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Fresh heritage legislation unveiled

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Plans to make the UK heritage system easier to use have been revealed in the Enterprise and Regulatory Reform Bill

The changes would merge conservation area consent with planning permission allowing parts of buildings to be specifically excluded from listing.

They would also place heritage partnership agreements between local authorities and heritage owners onto a statutory basis. 

The Country Land and Business Association (CLA) welcomed the changes, which it described as ‘modest’.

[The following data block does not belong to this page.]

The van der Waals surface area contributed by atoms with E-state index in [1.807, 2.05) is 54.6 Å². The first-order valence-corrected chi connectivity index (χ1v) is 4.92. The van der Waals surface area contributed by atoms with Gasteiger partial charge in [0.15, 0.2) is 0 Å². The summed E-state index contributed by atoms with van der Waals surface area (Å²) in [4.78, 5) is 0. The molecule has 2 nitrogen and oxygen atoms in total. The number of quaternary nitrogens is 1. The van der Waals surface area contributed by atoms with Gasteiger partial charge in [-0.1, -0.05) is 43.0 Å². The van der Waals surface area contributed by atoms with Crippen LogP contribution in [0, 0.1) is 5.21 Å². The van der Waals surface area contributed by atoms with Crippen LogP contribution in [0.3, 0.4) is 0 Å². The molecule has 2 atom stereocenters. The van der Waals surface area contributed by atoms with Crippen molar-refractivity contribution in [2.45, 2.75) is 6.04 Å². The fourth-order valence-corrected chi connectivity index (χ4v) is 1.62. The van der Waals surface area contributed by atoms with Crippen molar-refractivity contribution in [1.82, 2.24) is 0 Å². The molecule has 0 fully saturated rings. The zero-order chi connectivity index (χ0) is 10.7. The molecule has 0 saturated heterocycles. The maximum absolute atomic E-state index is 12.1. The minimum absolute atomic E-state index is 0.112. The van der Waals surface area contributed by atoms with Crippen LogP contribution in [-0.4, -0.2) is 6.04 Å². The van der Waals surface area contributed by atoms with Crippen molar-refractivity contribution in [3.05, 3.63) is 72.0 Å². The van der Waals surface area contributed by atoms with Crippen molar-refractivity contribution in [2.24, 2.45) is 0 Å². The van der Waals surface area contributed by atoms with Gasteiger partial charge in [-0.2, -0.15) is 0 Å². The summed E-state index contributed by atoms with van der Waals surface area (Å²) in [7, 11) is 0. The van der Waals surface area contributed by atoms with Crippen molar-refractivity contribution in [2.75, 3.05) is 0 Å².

CLA president Harry Cotterell said: ‘The initial proposals in the Bill are useful, making modest amendments to existing heritage legislation to benefit a small minority of cases.

‘However, they are definitely not the solution to the main problem, which is that local authorities do not have the skilled staff needed to operate the current heritage protection system.’

The reforms follow the 2010 Penfold Review on non-planning consents and were published in the Enterprise and Regulatory Reform Bill in March.

A Department for Culture, Media and Sport consultation on further reform looking at the Penfold Review’s ‘B1 and B2’ proposals is expected this summer.

The new policy would change the system so so less time and effort goes into dealing with the applications which benefit heritage, and more on cases that might cause harm. 

Cotterell added: ‘This next stage is much more important.  It is vital to the future of our heritage that these ideas are put into a workable form and incorporated into legislation as quickly as possible.’

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